- Animal Rights as a Mainstream Phenomenon w/ Dr. Bernard Rollin ESSAA has always had a deep commitment to animal welfare. Unlike some involved in alternative agriculture, we’ve learned that simply putting animals on pasture and letting them fend for themselves is no guarantee of humaneness (being killed by coyotes, dying from exposure, and succumbing to parasites are all ‘natural’, but in no way humane). To adress these and other issues ESSAA sponsored Dr. Bernard Rollin, University Distinguished Professor at Colorado State University and animal welfare pioneer, to explain the philosophical underpinnings of animal welfare and what it means for animal agriculture. We were pleased to have more than 100 people in attendance at this event which saw vegan animal rights activists rubbing elbows with cowboys.
- Eastern Washington Trip In May 2011, we spent a busy couple of days learning how agriculture is done on the other side of the mountains. When it was all said and done we had visited a hay and potato grower, a plant breeder, a 6,000 cow dairy and the largest beef cattle feedlot in all of Washington (~50,000 head!). Our gracious host for all of this was WSU-Forage Extension Specialist Dr. Steve Fransen. We can’t thank Dr, Fransen enough for organizing this event and being the most knowledgeable and accommodating guide anyone could wish for!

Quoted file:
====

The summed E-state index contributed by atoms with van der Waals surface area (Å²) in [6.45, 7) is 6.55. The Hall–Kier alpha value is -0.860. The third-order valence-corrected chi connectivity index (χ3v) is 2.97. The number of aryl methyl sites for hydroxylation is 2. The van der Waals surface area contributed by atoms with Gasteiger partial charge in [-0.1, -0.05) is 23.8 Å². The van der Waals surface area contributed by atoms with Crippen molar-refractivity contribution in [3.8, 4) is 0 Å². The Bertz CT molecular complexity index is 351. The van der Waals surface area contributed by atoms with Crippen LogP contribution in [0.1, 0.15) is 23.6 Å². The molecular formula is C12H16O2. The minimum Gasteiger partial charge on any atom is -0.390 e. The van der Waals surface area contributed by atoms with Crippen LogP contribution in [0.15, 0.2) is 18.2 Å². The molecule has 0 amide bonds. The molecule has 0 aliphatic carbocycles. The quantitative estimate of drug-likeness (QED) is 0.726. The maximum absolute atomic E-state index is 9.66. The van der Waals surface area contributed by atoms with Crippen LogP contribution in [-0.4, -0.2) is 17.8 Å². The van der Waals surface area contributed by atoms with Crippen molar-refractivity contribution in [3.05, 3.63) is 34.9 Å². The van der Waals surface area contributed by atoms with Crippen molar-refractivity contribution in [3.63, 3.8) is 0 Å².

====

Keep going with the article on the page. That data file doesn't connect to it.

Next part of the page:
- Wonderful Wool Working Workshop For a decade now the Evergreen State College has hosted its annual Synergy Conference to discuss issues surrounding sustainable living. For the past several, ESSAA has sponsored local fiber artist DeAnna Dailey as she walks students through the processes involved in sorting, cleaning, carding, and spinning wool from our flock’s of sheep. Students get an opportunity to make their own drop spindles, use drum carders, and operate a spinning wheel.
As you can see, your purchase of ESSAA lamb supports so much more than meets the eye. It allows us to deepen and expand our educational aspirations and create forums for others to join with us in these endeavors, and for this, we cannot thank you enough.
It’s been a while since we’ve updated our blog. It’s amazing how time flies!